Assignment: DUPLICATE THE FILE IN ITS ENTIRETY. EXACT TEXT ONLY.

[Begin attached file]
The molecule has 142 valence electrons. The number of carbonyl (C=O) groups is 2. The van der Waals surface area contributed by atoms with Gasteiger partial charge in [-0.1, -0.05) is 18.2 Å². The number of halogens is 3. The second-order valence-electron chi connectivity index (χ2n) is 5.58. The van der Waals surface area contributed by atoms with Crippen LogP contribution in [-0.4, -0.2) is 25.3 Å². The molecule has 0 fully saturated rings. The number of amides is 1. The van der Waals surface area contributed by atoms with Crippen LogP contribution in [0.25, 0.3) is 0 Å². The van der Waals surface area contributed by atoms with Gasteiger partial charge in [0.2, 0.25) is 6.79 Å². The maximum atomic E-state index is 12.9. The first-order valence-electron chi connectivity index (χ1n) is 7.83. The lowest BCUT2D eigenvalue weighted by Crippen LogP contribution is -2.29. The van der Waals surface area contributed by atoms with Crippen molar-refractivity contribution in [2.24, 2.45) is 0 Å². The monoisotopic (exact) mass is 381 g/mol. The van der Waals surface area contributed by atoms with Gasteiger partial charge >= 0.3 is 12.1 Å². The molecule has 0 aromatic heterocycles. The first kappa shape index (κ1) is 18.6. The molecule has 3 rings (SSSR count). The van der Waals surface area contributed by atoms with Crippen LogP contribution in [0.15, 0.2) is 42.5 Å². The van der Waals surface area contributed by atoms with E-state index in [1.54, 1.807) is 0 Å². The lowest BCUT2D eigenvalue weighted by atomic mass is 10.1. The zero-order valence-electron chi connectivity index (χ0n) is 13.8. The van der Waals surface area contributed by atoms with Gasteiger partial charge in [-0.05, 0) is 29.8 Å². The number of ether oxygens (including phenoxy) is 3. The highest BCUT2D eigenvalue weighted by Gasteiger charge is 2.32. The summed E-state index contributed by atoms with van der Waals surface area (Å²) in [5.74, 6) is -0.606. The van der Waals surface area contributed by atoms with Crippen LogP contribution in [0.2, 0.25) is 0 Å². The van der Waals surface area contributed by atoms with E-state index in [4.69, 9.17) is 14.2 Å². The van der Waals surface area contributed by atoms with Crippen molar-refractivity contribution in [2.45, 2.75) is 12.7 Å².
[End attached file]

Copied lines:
The molecule has 142 valence electrons. The number of carbonyl (C=O) groups is 2. The van der Waals surface area contributed by atoms with Gasteiger partial charge in [-0.1, -0.05) is 18.2 Å². The number of halogens is 3. The second-order valence-electron chi connectivity index (χ2n) is 5.58. The van der Waals surface area contributed by atoms with Crippen LogP contribution in [-0.4, -0.2) is 25.3 Å². The molecule has 0 fully saturated rings. The number of amides is 1. The van der Waals surface area contributed by atoms with Crippen LogP contribution in [0.25, 0.3) is 0 Å². The van der Waals surface area contributed by atoms with Gasteiger partial charge in [0.2, 0.25) is 6.79 Å². The maximum atomic E-state index is 12.9. The first-order valence-electron chi connectivity index (χ1n) is 7.83. The lowest BCUT2D eigenvalue weighted by Crippen LogP contribution is -2.29. The van der Waals surface area contributed by atoms with Crippen molar-refractivity contribution in [2.24, 2.45) is 0 Å². The monoisotopic (exact) mass is 381 g/mol. The van der Waals surface area contributed by atoms with Gasteiger partial charge >= 0.3 is 12.1 Å². The molecule has 0 aromatic heterocycles. The first kappa shape index (κ1) is 18.6. The molecule has 3 rings (SSSR count). The van der Waals surface area contributed by atoms with Crippen LogP contribution in [0.15, 0.2) is 42.5 Å². The van der Waals surface area contributed by atoms with E-state index in [1.54, 1.807) is 0 Å². The lowest BCUT2D eigenvalue weighted by atomic mass is 10.1. The zero-order valence-electron chi connectivity index (χ0n) is 13.8. The van der Waals surface area contributed by atoms with Gasteiger partial charge in [-0.05, 0) is 29.8 Å². The number of ether oxygens (including phenoxy) is 3. The highest BCUT2D eigenvalue weighted by Gasteiger charge is 2.32. The summed E-state index contributed by atoms with van der Waals surface area (Å²) in [5.74, 6) is -0.606. The van der Waals surface area contributed by atoms with Crippen LogP contribution in [0.2, 0.25) is 0 Å². The van der Waals surface area contributed by atoms with E-state index in [4.69, 9.17) is 14.2 Å². The van der Waals surface area contributed by atoms with Crippen molar-refractivity contribution in [2.45, 2.75) is 12.7 Å².